The most popular way of using moving averages is to have one short term and one longer term. When the short moving average rises up through the longer term moving average, this is a bullish signal. When the short term moving averages fall down through the longer term moving average, this is seen as a bearish sign.

The problem is that this moving average crossover method is only relevant with trending stocks. And if we can’t readily find or identify trending stocks, then there’s no merit in it whatsoever. The other problem with it is that by the time the short Moving Average (MA crosses the longer MA, the stock price may well have plummeted or rocketed ahead of time. In other words, a moving average is a lagging indicator, and if the lag is too long, then the stock moves ahead without you. If the lag is too short, then there are no smoothing benefits to using the moving averages at all.

So what if the stock is rangebound or zig-zagging all over the place? Well, then moving averages aren’t going to be any use to you.

The chart in Figure 2.3 uses moving average crossovers, and the sell signal occurs a full $40.00 below the high of the stock. That’s not exactly very efficient, and in the meantime the stock has been up and down in vicious swings that would send us diving for the Pepto-Bismol. Admittedly the 10-week and 40-week moving average settings here are too slow and therefore inappropriate. However, it’s just as easy to get the moving average settings too fast, which then makes them equally as inappropriate.

Figure 2.3

Figure 2.3 Moving averages example

TC2000®.com. Courtesy of Worden Brothers Inc.

So moving averages are best used in the context of trending stocks. In the next example (Figure 2.4) we see how confusing the signals become when the stock is rangebound.

Figure 2.4

Figure 2.4 Moving averages double crossovers

TC2000®.com. Courtesy of Worden Brothers Inc.

Each “D” stands for “Double Crossover,” whereby the moving average crossovers send a long and short signal (or short then long signal) in quick succession, resulting in losses to your account. If this happens continually, then your accounts can be eroded pretty fast! Do you now see how moving average crossovers could be something of a challenge if not calibrated correctly in each case?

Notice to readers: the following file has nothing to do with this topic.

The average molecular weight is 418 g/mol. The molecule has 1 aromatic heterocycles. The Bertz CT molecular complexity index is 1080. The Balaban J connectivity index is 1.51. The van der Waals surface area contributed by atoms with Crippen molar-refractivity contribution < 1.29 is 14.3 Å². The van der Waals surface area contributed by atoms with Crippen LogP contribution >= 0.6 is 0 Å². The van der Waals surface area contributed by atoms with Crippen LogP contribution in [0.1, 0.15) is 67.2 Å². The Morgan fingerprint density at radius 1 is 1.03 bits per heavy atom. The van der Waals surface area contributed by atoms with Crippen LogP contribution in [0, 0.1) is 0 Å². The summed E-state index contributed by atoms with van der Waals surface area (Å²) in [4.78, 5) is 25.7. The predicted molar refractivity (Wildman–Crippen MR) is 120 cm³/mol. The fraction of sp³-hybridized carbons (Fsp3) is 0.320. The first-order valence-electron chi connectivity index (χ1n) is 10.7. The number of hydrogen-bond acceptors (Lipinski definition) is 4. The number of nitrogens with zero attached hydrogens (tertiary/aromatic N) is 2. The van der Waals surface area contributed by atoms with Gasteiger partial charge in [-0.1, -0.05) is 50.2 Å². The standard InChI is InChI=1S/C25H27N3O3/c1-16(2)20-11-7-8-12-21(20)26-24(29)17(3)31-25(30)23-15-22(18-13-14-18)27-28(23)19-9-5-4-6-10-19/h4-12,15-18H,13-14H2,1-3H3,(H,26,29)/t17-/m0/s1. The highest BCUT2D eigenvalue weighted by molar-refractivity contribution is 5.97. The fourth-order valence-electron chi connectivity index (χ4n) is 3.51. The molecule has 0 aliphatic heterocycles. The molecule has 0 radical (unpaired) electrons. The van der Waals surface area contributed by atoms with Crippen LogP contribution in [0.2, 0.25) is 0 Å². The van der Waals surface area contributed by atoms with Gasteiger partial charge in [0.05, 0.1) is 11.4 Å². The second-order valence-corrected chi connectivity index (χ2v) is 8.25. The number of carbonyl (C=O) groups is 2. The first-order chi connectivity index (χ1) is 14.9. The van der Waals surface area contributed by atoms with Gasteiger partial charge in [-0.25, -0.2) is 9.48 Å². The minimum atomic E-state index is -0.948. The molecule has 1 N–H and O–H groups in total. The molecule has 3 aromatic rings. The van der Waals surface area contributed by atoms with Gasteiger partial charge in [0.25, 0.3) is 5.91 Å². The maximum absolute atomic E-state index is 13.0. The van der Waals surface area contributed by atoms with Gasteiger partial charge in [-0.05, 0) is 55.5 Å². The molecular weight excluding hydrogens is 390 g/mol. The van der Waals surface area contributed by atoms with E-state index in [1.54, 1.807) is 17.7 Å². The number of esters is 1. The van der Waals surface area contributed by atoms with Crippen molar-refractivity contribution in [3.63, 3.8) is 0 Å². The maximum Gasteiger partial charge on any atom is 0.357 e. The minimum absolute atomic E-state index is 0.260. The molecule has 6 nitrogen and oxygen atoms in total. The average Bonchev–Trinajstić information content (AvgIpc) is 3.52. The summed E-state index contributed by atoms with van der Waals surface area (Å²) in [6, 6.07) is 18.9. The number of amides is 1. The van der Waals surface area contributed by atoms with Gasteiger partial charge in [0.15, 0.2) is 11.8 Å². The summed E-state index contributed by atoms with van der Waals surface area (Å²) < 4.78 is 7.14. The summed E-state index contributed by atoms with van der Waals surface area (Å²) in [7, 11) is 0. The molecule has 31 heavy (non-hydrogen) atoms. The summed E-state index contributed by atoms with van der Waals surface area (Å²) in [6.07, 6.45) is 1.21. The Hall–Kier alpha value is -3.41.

Notice in Figure 2.5 that we’re back into a trending situation. This time the trend is down, there are fewer double crossovers, and the position is a little clearer. But even here, (a) you still have those confusing double crossovers, and (b) you still need to understand how to find trending stocks.

Figure 2.5

Figure 2.5 Moving averages of a trending stock

TC2000®.com. Courtesy of Worden Brothers Inc.

Trendlines

The easiest way to identify a trend is by creating a trendline for the price action. Trendlines are far more reliable and simpler to use than moving averages.

  • With an uptrend, the easiest way to trade is to wait for the trendline to be hit and the price bar to bounce upward off it, continuing the uptrend.
  • With a downtrend, the easiest way to trade is to wait for the trendline to be hit and the price bar to bounce downward off it, continuing the downtrend.

A break of the trendline, particularly with rising volume, may signify the end of that trend.

Figure 2.6

Figure 2.6 Trendlines

TC2000®.com. Courtesy of Worden Brothers Inc.

If the trendline is broken, particularly with an increase in trading volume, then you know the trend is over, and you can go and find another stock that meets your trending criteria. The advantage is that you exit almost immediately and the rule is very straightforward. If you were using a moving average, you might have to wait several more days until the lines cross over, and by that time you could be sitting on significant losses.

Trending stocks tend to move in steps. These steps involve thrusting moves followed by consolidation. These moves can be referred to as steps or in some cases, flags. A flag is distinguished by the significant thrusting move prior to the flag forming.